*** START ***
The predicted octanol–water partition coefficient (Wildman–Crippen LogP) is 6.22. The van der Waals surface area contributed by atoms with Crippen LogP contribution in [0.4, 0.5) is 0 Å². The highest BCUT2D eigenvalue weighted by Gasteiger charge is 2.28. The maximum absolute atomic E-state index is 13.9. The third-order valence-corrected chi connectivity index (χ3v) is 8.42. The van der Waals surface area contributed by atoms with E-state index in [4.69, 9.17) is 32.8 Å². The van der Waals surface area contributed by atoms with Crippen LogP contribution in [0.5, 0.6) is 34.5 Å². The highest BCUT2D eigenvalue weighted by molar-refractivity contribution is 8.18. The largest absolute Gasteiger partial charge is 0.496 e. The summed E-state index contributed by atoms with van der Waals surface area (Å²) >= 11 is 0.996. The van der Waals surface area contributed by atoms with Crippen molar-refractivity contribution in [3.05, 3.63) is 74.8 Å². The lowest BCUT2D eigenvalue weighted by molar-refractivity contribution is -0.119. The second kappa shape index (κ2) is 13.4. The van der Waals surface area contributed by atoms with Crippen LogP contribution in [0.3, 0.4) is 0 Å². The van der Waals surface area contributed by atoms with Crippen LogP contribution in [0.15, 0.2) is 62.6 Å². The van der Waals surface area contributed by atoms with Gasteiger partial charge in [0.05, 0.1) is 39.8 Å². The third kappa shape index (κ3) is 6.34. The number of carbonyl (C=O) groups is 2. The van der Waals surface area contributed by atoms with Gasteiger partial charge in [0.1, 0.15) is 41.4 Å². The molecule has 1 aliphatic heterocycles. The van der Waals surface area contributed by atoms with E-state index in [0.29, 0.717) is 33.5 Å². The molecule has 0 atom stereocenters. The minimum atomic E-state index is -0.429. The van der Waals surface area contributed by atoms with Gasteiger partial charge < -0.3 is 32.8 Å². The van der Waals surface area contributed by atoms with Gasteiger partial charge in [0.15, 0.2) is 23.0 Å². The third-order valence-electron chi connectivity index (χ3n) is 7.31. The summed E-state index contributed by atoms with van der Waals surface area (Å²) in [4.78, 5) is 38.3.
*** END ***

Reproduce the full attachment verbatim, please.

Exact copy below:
The predicted octanol–water partition coefficient (Wildman–Crippen LogP) is 6.22. The van der Waals surface area contributed by atoms with Crippen LogP contribution in [0.4, 0.5) is 0 Å². The highest BCUT2D eigenvalue weighted by Gasteiger charge is 2.28. The maximum absolute atomic E-state index is 13.9. The third-order valence-corrected chi connectivity index (χ3v) is 8.42. The van der Waals surface area contributed by atoms with E-state index in [4.69, 9.17) is 32.8 Å². The van der Waals surface area contributed by atoms with Crippen LogP contribution in [0.5, 0.6) is 34.5 Å². The highest BCUT2D eigenvalue weighted by molar-refractivity contribution is 8.18. The largest absolute Gasteiger partial charge is 0.496 e. The summed E-state index contributed by atoms with van der Waals surface area (Å²) >= 11 is 0.996. The van der Waals surface area contributed by atoms with Crippen molar-refractivity contribution in [3.05, 3.63) is 74.8 Å². The lowest BCUT2D eigenvalue weighted by molar-refractivity contribution is -0.119. The second kappa shape index (κ2) is 13.4. The van der Waals surface area contributed by atoms with Crippen LogP contribution in [0.3, 0.4) is 0 Å². The van der Waals surface area contributed by atoms with Crippen LogP contribution in [0.15, 0.2) is 62.6 Å². The van der Waals surface area contributed by atoms with Gasteiger partial charge in [0.05, 0.1) is 39.8 Å². The third kappa shape index (κ3) is 6.34. The number of carbonyl (C=O) groups is 2. The van der Waals surface area contributed by atoms with Gasteiger partial charge in [0.1, 0.15) is 41.4 Å². The molecule has 1 aliphatic heterocycles. The van der Waals surface area contributed by atoms with E-state index in [0.29, 0.717) is 33.5 Å². The molecule has 0 atom stereocenters. The minimum atomic E-state index is -0.429. The van der Waals surface area contributed by atoms with Gasteiger partial charge < -0.3 is 32.8 Å². The van der Waals surface area contributed by atoms with Gasteiger partial charge in [0.15, 0.2) is 23.0 Å². The third-order valence-electron chi connectivity index (χ3n) is 7.31. The summed E-state index contributed by atoms with van der Waals surface area (Å²) in [4.78, 5) is 38.3.